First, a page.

Friendship v. Battles Over Differences – When do we fight?

In the1500’s the World seemed to be that of the Roman Empire and the Ottoman Empire.  The Catholic Church was under attack by Martin Luther, the ‘reformer’ and for whom the Reformation was named.  Charles V of Spain was awaiting coronation as the Holy Roman Emperor.  The pope was Leo X (followed by Adrian VI and then Clement VII).  Francis I of France and Henry VIII were considering their power base and the prospects for a larger universe.  Ferdinand, Charles V brother, was the leader of Hungary and the Hapsburg Empire was still in play.  While at the same time Suleyman was the leader of the Ottoman Empire – the son of Selim I the Grim, grandson of Mehmet II who in 1453 ended the Byzantine Empire headquartered in Constantinople.  Barbarossa was plying the Mediterranean Sea and controlling the Barbary Coast, his red beard and one arm a symbol of his might.  Much happened in that period, including Suleyman’s attempt to cross from the Islamic Ottoman Empire into the Christian world and assume control.  Fortunately he was unsuccessful in his attempt to invade and control Vienna (1532).  Thanks be to God.  The turmoil in religious and control elements in Europe kept the leaders from dealing with the signs before them to take over the Christian world by uniting and combining their resources.  Their resources had run thin protecting their own turf and personal indulgences.  Protestantism was emerging out of Germany despite efforts from the Vatican to burn the reformers and any of their materials.  The printing press, a 1400’s invention, kept producing many documents and pamphlets that opened the eyes of the masses to the personal selfish practices of the hierarchy of the papacy.   The materials could not be burned fast enough, or sufficiently to suppress the revolt.   The One that would strike down the revolt and restore order to the Roman Catholic Church was sought and the Vatican kept their allegiances at bay, leaning towards whomever or whenever the leader of that day showed the strength that might keep them safe, secure, and in control of the faithful.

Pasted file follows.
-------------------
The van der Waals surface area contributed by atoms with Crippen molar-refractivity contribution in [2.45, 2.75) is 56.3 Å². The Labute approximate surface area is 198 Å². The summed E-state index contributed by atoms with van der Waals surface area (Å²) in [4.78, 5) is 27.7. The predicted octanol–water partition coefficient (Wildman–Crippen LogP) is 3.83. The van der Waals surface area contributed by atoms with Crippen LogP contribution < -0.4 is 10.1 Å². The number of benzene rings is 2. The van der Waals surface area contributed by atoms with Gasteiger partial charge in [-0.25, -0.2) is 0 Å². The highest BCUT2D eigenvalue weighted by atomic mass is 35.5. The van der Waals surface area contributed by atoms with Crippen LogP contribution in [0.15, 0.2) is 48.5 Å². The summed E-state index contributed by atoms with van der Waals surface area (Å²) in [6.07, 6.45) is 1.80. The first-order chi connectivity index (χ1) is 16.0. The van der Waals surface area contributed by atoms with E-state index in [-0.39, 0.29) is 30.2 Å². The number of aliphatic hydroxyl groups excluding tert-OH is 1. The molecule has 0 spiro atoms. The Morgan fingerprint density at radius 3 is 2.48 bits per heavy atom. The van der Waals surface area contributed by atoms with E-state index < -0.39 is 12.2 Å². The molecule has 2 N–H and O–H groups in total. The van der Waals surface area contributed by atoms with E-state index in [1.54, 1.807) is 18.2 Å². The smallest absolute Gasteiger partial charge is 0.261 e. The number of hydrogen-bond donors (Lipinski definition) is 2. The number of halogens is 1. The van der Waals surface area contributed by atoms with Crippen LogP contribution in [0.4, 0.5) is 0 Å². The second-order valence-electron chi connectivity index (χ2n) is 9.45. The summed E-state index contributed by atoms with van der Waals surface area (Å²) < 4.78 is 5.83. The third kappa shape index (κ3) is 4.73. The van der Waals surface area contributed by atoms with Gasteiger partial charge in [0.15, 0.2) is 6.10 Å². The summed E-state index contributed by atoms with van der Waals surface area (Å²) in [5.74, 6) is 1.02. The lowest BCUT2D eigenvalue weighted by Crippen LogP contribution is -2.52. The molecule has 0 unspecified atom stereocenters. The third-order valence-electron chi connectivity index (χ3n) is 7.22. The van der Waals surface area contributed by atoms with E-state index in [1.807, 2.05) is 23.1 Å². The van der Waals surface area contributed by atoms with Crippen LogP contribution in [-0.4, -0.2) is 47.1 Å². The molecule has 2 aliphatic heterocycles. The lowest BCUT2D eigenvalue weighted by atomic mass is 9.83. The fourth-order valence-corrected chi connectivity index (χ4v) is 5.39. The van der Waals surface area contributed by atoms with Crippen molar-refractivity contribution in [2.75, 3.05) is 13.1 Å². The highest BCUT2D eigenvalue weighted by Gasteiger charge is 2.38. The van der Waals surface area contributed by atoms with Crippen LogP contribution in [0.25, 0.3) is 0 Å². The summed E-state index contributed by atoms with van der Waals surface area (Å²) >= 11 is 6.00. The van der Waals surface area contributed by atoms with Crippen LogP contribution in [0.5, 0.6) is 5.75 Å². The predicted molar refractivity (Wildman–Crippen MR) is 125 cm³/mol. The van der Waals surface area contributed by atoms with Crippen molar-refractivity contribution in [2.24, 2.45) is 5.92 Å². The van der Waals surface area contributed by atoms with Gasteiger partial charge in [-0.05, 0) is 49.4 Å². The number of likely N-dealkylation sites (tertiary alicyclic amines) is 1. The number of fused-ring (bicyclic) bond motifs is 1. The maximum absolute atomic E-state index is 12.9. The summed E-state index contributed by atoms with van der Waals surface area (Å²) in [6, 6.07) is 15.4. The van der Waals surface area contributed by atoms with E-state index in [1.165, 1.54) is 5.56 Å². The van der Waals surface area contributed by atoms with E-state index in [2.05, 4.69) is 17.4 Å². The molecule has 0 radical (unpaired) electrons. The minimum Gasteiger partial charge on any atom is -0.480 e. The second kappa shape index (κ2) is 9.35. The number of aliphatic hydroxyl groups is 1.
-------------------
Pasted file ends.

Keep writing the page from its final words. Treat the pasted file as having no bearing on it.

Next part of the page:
Suleyman had taken over the Balkins and ended the stay of the Knights of St. John of Jerusalem, the Hospitallers, in Rhodes (post the era of the Crusades and the Arabs takeover of Palestine) and invaded parts of Hungary.  He appointed his own head of Hungary – Zapola.  Ferdinand at one juncture sent envoys to Constantinople to offer a peace with the Ottoman Empire, offering riches, while resuming his posture as the King of all Hungary – to which Suleyman laughed.  The envoys were questioned on their intent and that of their leader.  They suggested they  traveled seeking friendly agreements among factions, settling differences without war.  Frederick must have no friends, was Suleyman’s thought, as his success in making such friendly agreements had never been successful.  Is this a reflection of the Obama plan?

This a most interesting time for the Vatican, the Protestants, the Muslims, leadership, religion, and a change in world thinking.  A good read – Defenders of the Faith, by James Reston, Jr. The Penguin Press, NY, NY, 2009.

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